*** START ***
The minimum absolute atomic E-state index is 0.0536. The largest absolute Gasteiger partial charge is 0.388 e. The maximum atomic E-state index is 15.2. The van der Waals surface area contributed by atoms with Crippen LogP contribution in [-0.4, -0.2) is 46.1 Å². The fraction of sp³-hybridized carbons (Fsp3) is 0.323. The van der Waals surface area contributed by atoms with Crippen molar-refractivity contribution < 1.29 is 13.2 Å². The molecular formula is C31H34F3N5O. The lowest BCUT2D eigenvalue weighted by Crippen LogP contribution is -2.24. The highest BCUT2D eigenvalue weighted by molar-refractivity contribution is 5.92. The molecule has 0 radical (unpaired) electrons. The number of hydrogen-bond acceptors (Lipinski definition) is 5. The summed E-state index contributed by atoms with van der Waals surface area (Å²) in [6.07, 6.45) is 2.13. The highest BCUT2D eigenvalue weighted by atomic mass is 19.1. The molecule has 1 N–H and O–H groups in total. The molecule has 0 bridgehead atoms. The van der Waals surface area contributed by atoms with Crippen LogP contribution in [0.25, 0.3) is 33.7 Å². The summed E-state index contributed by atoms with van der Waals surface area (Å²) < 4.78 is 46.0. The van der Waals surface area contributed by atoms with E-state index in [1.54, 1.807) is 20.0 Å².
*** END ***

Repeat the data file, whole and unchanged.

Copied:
The minimum absolute atomic E-state index is 0.0536. The largest absolute Gasteiger partial charge is 0.388 e. The maximum atomic E-state index is 15.2. The van der Waals surface area contributed by atoms with Crippen LogP contribution in [-0.4, -0.2) is 46.1 Å². The fraction of sp³-hybridized carbons (Fsp3) is 0.323. The van der Waals surface area contributed by atoms with Crippen molar-refractivity contribution < 1.29 is 13.2 Å². The molecular formula is C31H34F3N5O. The lowest BCUT2D eigenvalue weighted by Crippen LogP contribution is -2.24. The highest BCUT2D eigenvalue weighted by molar-refractivity contribution is 5.92. The molecule has 0 radical (unpaired) electrons. The number of hydrogen-bond acceptors (Lipinski definition) is 5. The summed E-state index contributed by atoms with van der Waals surface area (Å²) in [6.07, 6.45) is 2.13. The highest BCUT2D eigenvalue weighted by atomic mass is 19.1. The molecule has 1 N–H and O–H groups in total. The molecule has 0 bridgehead atoms. The van der Waals surface area contributed by atoms with Crippen LogP contribution in [0.25, 0.3) is 33.7 Å². The summed E-state index contributed by atoms with van der Waals surface area (Å²) < 4.78 is 46.0. The van der Waals surface area contributed by atoms with E-state index in [1.54, 1.807) is 20.0 Å².